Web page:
15th May 2000
HEALTH GOES INTERNATIONAL
53rd WORLD HEALTH ASSEMBLY OPENS IN GENEVA
The 53rd World Health Assembly opened in Geneva today. Delegates from the 191 World Health Organization's Member States have elected Dr Libertina Amathila, Minister of Health and Social Services of Namibia, President of the Assembly.
In her statement to the Assembly, Dr Gro Harlem Brundtland, WHO Director-General, singled out four strategic areas for WHO: reduction of mortality and disability, reduction of risks to human health, health systems development, and putting health at the centre of economic and development policy.
Indeed, international health is no longer an exclusive domain of health professionals. "As Heads of State, including the G8 leaders, debate the major political issues facing our world, health issues are prominent on the agenda," explained Dr Brundtland. "Health is on the mind of finance ministers attending the World Bank and IMF as they discuss debt relief. For the first time in its history, a health issue – HIV/AIDS in Africa – has been discussed by the Security Council of the United Nations. Health is a key theme in the Millennium Report by the United Nations' Secretary General."
Referring to the HIV/AIDS pandemic as "a drama and tragedy of historic proportions," WHO Director-General said: "We cannot accept that important drugs – which have been discovered, produced and made available – can only be used by a fortunate few. We cannot accept that for the millions who need them most they might as well be on another planet". But there are encouraging developments. "Several pharmaceutical companies have already responded to my invitation to take a fresh look at how to increase access to relevant drugs," said Dr Brundtland. "They want to help make HIV/AIDS care and treatment more affordable to significantly greater numbers of people in developing countries." At the same time, Dr Brundtland warned her audience about the dangers of overlooking other equally important issues: reliable supply systems, adequate financing, laboratory back-up, patient supervision, and the need to set clear, ethical and politically acceptable priorities for public subsidies.
Echoing the words of the President of the Assembly, Dr Brundtland spoke about new international initiatives addressing the health of poor people. They include Roll Back Malaria, the International Partnership against AIDS in Africa, the Global Alliance for Vaccines and Immunization, Stop TB, and Making Pregnancy Safer. These new initiatives are designed to have impact on people's lives. "We know this is beginning to happen," stated Director-General. "More bednets over children as they sleep. More TB drugs available for supervised treatment. More trained attendants at deliveries."
Touching on WHO's efforts to eradicate specific diseases, Director-General reminded her audience to be "prepared to stay the course until the job is done". More than 190 countries and territories are on track to be polio-free by the end of this year but parts of sub-Saharan Africa and the Indian sub-continent might still have polio transmission at that time. There are several reasons why it is much more difficult to eradicate polio in these areas, among them: armed conflicts, vaccine shortages, inadequate epidemiological surveillance and extreme logistical challenges.
"This does not change our ultimate goal", declared Dr Brundtland. "The certification date for global eradication of polio is 2005, and we are on track to meet that target. I appeal to political leaders, particularly in the high-risk countries, to increase their commitment all the way to 2005."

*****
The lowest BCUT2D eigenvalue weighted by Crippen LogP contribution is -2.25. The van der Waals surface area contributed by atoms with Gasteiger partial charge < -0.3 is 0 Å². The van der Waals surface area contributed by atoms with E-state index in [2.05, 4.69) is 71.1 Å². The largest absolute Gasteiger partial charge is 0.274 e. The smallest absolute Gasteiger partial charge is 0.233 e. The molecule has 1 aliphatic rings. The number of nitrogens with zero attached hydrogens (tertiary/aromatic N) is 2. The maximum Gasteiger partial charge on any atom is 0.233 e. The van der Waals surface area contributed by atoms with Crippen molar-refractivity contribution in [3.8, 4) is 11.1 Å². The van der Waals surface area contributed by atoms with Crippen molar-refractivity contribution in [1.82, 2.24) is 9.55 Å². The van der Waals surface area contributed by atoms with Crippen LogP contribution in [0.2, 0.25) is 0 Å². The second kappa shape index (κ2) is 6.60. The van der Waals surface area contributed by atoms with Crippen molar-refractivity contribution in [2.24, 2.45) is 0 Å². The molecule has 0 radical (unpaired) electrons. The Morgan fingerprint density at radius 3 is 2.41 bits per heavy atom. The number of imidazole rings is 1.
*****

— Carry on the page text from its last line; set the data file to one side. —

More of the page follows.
"For leprosy, the global elimination target is likely to be achieved by the end of the year 2000. Just 12 countries now carry about 90% of the remaining leprosy burden," said Dr Brundtland. The remaining 2.8 million leprosy sufferers could be cured.
Referring to the WHO humanitarian relief operations, WHO Director-General singled out Kosovo, East Timor, Turkey and Mozambique as examples of WHO's rapid reaction that helped to save "numerous lives". Social reconstruction is the other side of the relief coin. "We need to stay on. After the TV crews have left," said Dr Brundtland.
Dr Brundtland committed WHO to more intensive work to make pregnancy safer, to reduce ill health and to promote food safety. She also described work on the 2000 World Health Report: covering new ground on methods for assessing the performance of health systems. This will be taken forward in four round tables with Ministers of Health on 16 May.
The themes of Dr Brundtland's address – ill health and poverty, partnership and the need for focussed action at country level – were taken up by the President of the Assembly.
In her acceptance speech, Dr Amathila, "on behalf of the people and government of Namibia, the Southern African Development Community, the African region and womenfolk throughout the world", thanked the Assembly "for the honour bestowed on us by electing me as President of the first World Health Assembly of the 21st century and the new millennium."
She focused on the plight of the poor in today's world. "About half of the world's population is so poor that it cannot afford proper housing, adequate health care or education for their children. Malaria, AIDS, and tuberculosis continue to plague many parts of the world, particularly the developing world. These diseases are compounded by poverty and they also lead to poverty," said Dr Amathila. "We know that tuberculosis takes its greatest toll on the poor: 98% of the deaths due to tuberculosis and 95% of the eight million new cases every year are in developing countries, thus adding to the burden of the poor and affecting local economies."
For further information, please contact Mr Valery Abramov, Office of the Spokesperson, WHO, Geneva. Telephone (+41 22) 791 25 43. Fax (+41 22) 791 4858. Email : firstname.lastname@example.org.
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